Participatory Journalism:
Hidden Treasure

by Lori Anne Brown

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    When we call someone a black sheep, we’re pulling the wool over our own eyes.

    It seems that every class has its black sheep, and my seminary class was no exception. One boy was a total loser in every sense of the word. At least it seemed that way.

    He was scrawny and combed his greasy black hair straight down so that it covered his eyes and hid him from the world. Mockingly, I compared him to an ostrich who buried his head in the sand so he couldn’t be seen by others. He always sat at the back of the room, never voluntarily participating in any discussion. Friends were out of the question. He was a loner. I feel ashamed to say it, but I figured he couldn’t do much of anything, and I know many of the other students felt the same way. I was extremely surprised when he won the championship scripture chase award. I smugly thought that he just had more time to study because he wasn’t involved in anything else. The night of our seminary closing social proved how wrong my opinion of him was.

    That evening remains indelibly engraved upon my mind. I arrived early at the church—a miracle in itself—and found him already there. Again I rationalized that his promptness resulted from a lack of having anything else to do. I greeted him with a perfunctory hello, then hurried to help the other “more friendly” kids set up chairs. Besides, I knew how he would react if I tried to start a conversation with him. First, his head would drop until his eyes became firmly attached to his switching feet. His shaking hands would nervously jiggle his car keys, showing how uncomfortable he felt. He always tensed up whenever I came near. Instinctively, I decided to avoid that awkward experience.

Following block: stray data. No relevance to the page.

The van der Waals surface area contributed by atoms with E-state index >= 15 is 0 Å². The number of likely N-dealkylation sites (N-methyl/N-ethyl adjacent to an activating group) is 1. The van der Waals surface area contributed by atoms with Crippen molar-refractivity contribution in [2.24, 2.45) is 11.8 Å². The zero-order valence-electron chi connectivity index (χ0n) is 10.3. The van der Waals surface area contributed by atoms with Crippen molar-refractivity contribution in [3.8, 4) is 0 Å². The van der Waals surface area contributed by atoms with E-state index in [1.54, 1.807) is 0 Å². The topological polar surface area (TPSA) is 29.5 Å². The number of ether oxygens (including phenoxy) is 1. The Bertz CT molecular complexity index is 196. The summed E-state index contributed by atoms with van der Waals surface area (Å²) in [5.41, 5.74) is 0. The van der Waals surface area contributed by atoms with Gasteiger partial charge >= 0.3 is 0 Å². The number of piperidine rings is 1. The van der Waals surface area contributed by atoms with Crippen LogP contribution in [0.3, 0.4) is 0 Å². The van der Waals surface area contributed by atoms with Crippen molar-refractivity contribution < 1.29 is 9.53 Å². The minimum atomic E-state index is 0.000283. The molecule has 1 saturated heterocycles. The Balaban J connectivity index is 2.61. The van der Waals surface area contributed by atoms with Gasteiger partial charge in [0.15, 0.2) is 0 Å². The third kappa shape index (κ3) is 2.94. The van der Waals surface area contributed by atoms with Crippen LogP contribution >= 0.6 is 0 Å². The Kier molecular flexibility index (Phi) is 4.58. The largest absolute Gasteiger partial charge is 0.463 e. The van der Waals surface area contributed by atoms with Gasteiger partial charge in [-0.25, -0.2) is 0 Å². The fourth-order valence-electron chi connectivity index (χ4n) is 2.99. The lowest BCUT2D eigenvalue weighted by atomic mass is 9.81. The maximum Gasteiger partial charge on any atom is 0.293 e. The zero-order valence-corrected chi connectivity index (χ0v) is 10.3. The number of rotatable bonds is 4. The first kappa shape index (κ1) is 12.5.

Then the time came for the party to begin. I was trying to round up the deafening herd of kids when I saw my teacher peek into the chapel. A smile of pure delight appeared on his face, like the expression one would find on the countenance of a miner at the discovery of gold. Indeed, a hidden treasure had been found.

    Beautiful music floated out through the chapel doors—not just notes but feelings. The person playing the piano had been blessed with outstanding musical abilities. I looked in, expecting to see an adult practicing for a performance. Instead I was shocked to see that the piano player was the quiet boy who I had thought couldn’t do anything. One by one, the entire class crept into the chapel while he continued to play complete compositions—from memory—of Bach, Beethoven, and others. Painfully, my conscience reminded me of my critical judgment of him. I had pronounced him a nobody, simply because he was different from me. I felt superior to him. What a joke! Humbled, I realized he must have numerous other talents to which my abilities couldn’t even be compared. What a mistake it had been to think of him as a zero.

    Someone coughed. Immediately, he glanced down, catching us like a bunch of kids with our hands in his cookie jar. We were devouring his musical treats without permission. Instantaneously, he flushed crimson, not from anger as I expected, but from embarrassment. He closed the lid of his music box and slowly left the stand. Thick compliments coated the air as he walked down the aisle and out of the chapel. Still red, he mumbled a humble thanks, not wanting any more of that sticky attention.

    The seminary party went on to be a success with everyone laughing, joking, and acting crazy. (I should say acting normal.) That is everyone except me. Somehow that small incident changed me in a very big way.

    1 Samuel 16:7 [1 Sam. 16:7] states that God looks on the heart, not on the outward appearance of a man, and I believe that we should also. We need to search beneath a person’s outer shell to find his true worth. It has been said, “Don’t judge a book by its cover.” I found out the hard way that this saying still rings true. So the next time you begin to think of someone as a jerk, a nobody, or a black sheep, remember to look within—for there may lie endless hidden treasure.

    Illustrated by Ronald Stucki